With the iresistable pull of automobile use in Monroe, as elsewhere, in the 1910s, came the need for fuel to power them. At first single pumps were installed outside various businesses, as shown here, outside Sprua’s Bottling Works on Hill St. and
Central Garage on E. Main. By the 1920s there were several “true” service stations, mostly on Main St. At that time, and up until the new Stevens Pass Highway was opened in 1950, Main Street was the cross-state highway.
At Park Place, just to the west of town, John Lind (standing next to his pump), a recent immigrant from Sweden, started Park Place Service in the mid-1920s. One of the longest continually operating businesses in Monroe, the station is still owned by the Lind family, although gas stopped being pumped there about 2010.
People were not averse to having a service station in their front yard, as is shown in the painting on the left. It shows Hartzell’s gas station, at 517 S. Lewis Street. In business from 1928 to 1939, the station also sold newspapers, candy, cigarettes, kerosene and coal oil. Motor oil, sold by the quart, was pumped by hand from tanks.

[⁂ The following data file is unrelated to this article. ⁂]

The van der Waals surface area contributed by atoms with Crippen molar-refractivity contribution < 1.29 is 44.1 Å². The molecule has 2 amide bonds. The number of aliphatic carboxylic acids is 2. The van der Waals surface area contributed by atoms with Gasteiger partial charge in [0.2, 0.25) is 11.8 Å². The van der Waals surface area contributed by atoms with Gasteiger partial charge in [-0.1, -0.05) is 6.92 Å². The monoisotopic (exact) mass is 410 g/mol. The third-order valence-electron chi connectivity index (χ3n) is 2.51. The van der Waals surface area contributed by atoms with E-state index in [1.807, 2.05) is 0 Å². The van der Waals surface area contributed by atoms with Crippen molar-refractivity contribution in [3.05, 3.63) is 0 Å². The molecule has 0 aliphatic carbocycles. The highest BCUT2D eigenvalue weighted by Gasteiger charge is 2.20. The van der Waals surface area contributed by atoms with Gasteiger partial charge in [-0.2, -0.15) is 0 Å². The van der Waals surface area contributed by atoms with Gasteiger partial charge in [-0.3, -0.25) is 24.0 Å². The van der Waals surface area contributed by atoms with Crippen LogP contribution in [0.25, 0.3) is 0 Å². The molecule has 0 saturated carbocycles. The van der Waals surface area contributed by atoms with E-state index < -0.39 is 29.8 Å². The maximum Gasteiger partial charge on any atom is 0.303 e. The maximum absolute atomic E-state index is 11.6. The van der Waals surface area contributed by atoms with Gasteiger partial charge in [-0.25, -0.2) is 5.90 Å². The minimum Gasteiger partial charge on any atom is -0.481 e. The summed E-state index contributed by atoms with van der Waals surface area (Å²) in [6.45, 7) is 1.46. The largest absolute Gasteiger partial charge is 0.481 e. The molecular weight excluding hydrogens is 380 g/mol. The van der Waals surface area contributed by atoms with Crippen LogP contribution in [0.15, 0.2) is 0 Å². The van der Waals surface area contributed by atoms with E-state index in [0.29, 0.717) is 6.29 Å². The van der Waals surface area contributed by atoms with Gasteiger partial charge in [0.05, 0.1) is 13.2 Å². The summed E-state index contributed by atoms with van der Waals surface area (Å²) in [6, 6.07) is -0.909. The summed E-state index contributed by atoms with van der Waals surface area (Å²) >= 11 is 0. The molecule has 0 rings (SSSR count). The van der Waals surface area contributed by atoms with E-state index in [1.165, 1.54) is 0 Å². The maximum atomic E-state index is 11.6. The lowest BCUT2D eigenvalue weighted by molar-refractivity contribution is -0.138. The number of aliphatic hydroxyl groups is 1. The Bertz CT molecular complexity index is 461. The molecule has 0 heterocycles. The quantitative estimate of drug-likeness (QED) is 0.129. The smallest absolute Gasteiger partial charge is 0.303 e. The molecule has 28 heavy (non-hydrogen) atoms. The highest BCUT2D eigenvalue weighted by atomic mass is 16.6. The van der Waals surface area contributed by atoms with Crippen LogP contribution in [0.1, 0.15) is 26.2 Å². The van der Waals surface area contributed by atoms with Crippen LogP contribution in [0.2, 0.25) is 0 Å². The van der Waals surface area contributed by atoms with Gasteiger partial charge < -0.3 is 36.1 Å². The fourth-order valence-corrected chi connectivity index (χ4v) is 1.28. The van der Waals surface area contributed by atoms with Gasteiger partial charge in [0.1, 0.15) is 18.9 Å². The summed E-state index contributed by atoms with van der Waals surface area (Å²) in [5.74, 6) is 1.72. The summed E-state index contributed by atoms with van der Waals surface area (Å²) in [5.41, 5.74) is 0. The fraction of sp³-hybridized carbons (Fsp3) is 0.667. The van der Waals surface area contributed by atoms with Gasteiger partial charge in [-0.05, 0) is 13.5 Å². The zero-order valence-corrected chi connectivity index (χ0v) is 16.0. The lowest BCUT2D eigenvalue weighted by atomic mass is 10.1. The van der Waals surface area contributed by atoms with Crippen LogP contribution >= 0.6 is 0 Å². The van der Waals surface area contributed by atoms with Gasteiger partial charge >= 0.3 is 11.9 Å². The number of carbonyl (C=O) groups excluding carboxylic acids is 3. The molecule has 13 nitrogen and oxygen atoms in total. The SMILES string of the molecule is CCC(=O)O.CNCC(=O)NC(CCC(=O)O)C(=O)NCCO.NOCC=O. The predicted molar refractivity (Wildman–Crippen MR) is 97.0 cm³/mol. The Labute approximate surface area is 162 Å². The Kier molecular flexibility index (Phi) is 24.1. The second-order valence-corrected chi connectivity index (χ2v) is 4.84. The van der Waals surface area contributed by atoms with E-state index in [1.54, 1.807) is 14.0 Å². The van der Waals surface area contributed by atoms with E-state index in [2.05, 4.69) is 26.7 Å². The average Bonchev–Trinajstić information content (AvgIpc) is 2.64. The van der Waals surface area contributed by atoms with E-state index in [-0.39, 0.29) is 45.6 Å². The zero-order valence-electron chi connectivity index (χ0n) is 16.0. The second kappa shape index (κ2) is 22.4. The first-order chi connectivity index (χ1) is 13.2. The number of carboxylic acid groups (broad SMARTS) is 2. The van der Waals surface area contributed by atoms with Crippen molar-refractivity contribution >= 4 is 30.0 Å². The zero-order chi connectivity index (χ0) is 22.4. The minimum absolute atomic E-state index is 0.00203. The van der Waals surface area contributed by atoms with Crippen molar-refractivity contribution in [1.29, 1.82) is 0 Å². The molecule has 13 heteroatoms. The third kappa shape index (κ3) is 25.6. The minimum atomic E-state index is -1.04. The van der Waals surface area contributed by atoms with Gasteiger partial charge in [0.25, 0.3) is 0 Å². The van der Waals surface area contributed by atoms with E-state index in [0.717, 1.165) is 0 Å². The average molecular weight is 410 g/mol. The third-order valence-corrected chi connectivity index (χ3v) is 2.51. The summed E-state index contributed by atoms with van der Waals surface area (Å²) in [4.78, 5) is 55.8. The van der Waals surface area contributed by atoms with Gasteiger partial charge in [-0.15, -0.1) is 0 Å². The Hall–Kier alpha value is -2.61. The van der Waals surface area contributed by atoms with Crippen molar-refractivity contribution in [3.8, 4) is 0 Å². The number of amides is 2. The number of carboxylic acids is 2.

The photo on the right is of Pleasant Hill Gas. It was located where Lords Hill Road comes down to the Snohomish-Monroe Road. At this time this was the main cross state highway through the county, as was Main Street in Monroe. This station was built in 1922 out of a corner of the Drennon farm, and operated until the early 1950s when the new highway to the north opened. According to their sign, in addition to grocery and variety items, they also sold meat, probably from an adjacent farm. Many other gas stations existed at one time in Monroe – at W. Main & Lewis, E. Main & Ferry, E. Main & Ann and beneath the condensery smoke stack, which had ENCO painted on its side. At Roosevelt people remember Ed Modill’s Flying A station – Ed would throw candy out the front door to passing children. Although the station was long closed, the Flying A sign was there until 1980.